The preferential use of one hand over the other to perform certain tasks is a feature that reflects the functional division of the brain in the execution of a series of tasks. These findings are especially important from an evolutionary point of view and could explain the emergence of language or technology when this feature is present in humans.
The preferential use of one hand over the other to perform certain tasks is a feature that reflects the functional division of the brain in the execution of a series of tasks. These results are especially important from an evolutionary point of view and could explain the emergence of language or technology when this feature is present in humans.
Over the past 25 years, the interest aroused from the study of brain lateralization in primates and other animals has been enormous. Historically, it was assumed that the cerebral hemispheric specialization of the human being was a feature specific only to our species. The dominance of our left hemisphere over the right in the process of linguistic information also influenced the preferential use of the right hand over the left in everyday activities. However, in recent years these theories have been questioned. Increasingly asymmetries became evident in the functioning of the brain and in various manual and non-manual behaviors in many species of vertebrates: fish, reptiles, amphibians, birds, whales, cattle, etc.
With regards to primates, and specifically to chimpanzees, the picture was somewhat different. Some American scientists around a decade ago claimed that chimpanzees exhibited skills similar to those of human beings. Others argued that the lateralization of the brain was one of the characteristics defining and differentiating us as a species compared to other animals. According to these authors, the results concluded from investigations undertaken on right-handed chimpanzees who been held in captivity in research laboratories could not be applied to wild chimpanzees, where manual preference was almost totally absent.
However, recent work on the subject has shed more light on the chaos. Researchers from four Catalan institutions (the Mona Foundation, the Catalan Institute of Human Paleoecology and Social Evolution, the University of Rovira and Virgili and the University of Barcelona) carried out a study on 114 chimpanzees living in naturalistic environments at Primate Recovery Centres in Chimfunshi (Zambia) and at the Mona Foundation (Riudellots de la Selva, Girona). This pioneering study found that whilst undertaking complex tasks involving the use and coordination of both hands, chimpanzees portray a pattern of manual asymmetry similar to humans. Furthermore, as in humans, female chimpanzees are more skillful than males, suggesting that, as in our species, there are shared biological factors (genetic and hormonal) regulating the functioning of our brain.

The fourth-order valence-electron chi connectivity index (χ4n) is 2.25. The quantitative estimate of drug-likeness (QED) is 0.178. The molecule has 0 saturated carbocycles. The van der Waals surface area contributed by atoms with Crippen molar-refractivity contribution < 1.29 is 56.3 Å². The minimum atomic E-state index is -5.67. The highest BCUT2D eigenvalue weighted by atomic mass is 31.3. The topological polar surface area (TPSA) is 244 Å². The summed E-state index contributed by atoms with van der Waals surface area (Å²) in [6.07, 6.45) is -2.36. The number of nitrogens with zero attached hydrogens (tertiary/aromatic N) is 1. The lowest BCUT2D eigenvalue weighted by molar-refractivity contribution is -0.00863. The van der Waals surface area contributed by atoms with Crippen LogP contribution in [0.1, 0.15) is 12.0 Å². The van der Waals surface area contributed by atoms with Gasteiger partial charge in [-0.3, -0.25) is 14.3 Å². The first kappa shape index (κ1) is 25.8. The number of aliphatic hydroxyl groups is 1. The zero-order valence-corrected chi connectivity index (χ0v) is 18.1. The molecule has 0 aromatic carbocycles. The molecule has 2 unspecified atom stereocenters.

In the words of Miquel Llorente, responsible for this project: "These characteristic evolutionary roots, so human-like according to some, are so much more profound than previously thought, with their appearance dating back to the last 6 or 7 million years, when the divergence between chimps and hominids began¨. Llorente continues: "this explains why our manual asymmetry is not due to language. Why else would they be lateralized in the same way as us? Our results are not merely a reflection of the demystification of many of the peculiarities of our species in recent years. First was the use of instruments, then a complex social life. Currently, we have found that the brains of chimpanzees possess the same linguistic areas as humans do. It has been shown that in actions requiring the use of tools or the coordination of both hands a chimpanzee will preferably use his right hand, as our species does. From our point of view, the importance here has been the discovery that we both have a similar type of brain function and this has been the foundation on which man has been able to build an extremely flexible, powerful and complex technological and communication system. Our species has done no more than take advantage of the neuroanatomical structures already possessed by our ancestors and allowing us the huge potential in the use, manufacture and design of complex instruments never before seen in the course of evolution.”
The results of this investigation were released in the American Journal of Primatology:
Population-level right-handedness for a coordinated bimanual task in naturalistic housed chimpanzees: replication and extension in 114 animals from Zambia and Spain
by Miquel Llorente, David Riba, Laia Palou, Lara Carrasco, Marina Mosquera, Montserrat Colell, Olga Feliu
Article first published online: 15 OCT 2010